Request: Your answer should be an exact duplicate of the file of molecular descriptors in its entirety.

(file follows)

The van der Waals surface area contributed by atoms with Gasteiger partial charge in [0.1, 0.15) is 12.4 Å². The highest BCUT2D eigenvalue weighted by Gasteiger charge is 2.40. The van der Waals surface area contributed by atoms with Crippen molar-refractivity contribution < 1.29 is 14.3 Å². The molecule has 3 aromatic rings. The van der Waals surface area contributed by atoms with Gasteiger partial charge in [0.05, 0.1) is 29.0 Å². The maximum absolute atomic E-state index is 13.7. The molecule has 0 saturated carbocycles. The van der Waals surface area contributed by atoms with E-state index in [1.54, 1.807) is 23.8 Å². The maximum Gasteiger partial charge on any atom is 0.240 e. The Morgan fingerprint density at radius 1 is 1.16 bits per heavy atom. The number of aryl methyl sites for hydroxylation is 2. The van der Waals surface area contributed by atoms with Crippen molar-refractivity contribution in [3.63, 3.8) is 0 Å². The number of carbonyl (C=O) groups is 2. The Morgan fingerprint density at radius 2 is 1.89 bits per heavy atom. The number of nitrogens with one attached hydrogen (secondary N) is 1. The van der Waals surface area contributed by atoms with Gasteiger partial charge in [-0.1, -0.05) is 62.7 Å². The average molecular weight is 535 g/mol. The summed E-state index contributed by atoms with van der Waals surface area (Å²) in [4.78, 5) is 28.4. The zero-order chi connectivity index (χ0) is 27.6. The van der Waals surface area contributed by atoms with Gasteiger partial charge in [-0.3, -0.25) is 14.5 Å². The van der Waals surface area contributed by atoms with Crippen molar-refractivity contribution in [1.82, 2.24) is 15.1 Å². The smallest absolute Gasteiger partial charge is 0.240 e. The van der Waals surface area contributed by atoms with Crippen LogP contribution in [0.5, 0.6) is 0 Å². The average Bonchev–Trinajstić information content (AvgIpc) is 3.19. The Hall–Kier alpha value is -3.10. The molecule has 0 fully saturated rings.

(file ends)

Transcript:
The van der Waals surface area contributed by atoms with Gasteiger partial charge in [0.1, 0.15) is 12.4 Å². The highest BCUT2D eigenvalue weighted by Gasteiger charge is 2.40. The van der Waals surface area contributed by atoms with Crippen molar-refractivity contribution < 1.29 is 14.3 Å². The molecule has 3 aromatic rings. The van der Waals surface area contributed by atoms with Gasteiger partial charge in [0.05, 0.1) is 29.0 Å². The maximum absolute atomic E-state index is 13.7. The molecule has 0 saturated carbocycles. The van der Waals surface area contributed by atoms with E-state index in [1.54, 1.807) is 23.8 Å². The maximum Gasteiger partial charge on any atom is 0.240 e. The Morgan fingerprint density at radius 1 is 1.16 bits per heavy atom. The number of aryl methyl sites for hydroxylation is 2. The van der Waals surface area contributed by atoms with Crippen molar-refractivity contribution in [3.63, 3.8) is 0 Å². The number of carbonyl (C=O) groups is 2. The Morgan fingerprint density at radius 2 is 1.89 bits per heavy atom. The number of nitrogens with one attached hydrogen (secondary N) is 1. The van der Waals surface area contributed by atoms with Gasteiger partial charge in [-0.1, -0.05) is 62.7 Å². The average molecular weight is 535 g/mol. The summed E-state index contributed by atoms with van der Waals surface area (Å²) in [4.78, 5) is 28.4. The zero-order chi connectivity index (χ0) is 27.6. The van der Waals surface area contributed by atoms with Gasteiger partial charge in [-0.3, -0.25) is 14.5 Å². The van der Waals surface area contributed by atoms with Crippen molar-refractivity contribution in [1.82, 2.24) is 15.1 Å². The smallest absolute Gasteiger partial charge is 0.240 e. The van der Waals surface area contributed by atoms with Crippen LogP contribution in [0.5, 0.6) is 0 Å². The average Bonchev–Trinajstić information content (AvgIpc) is 3.19. The Hall–Kier alpha value is -3.10. The molecule has 0 fully saturated rings.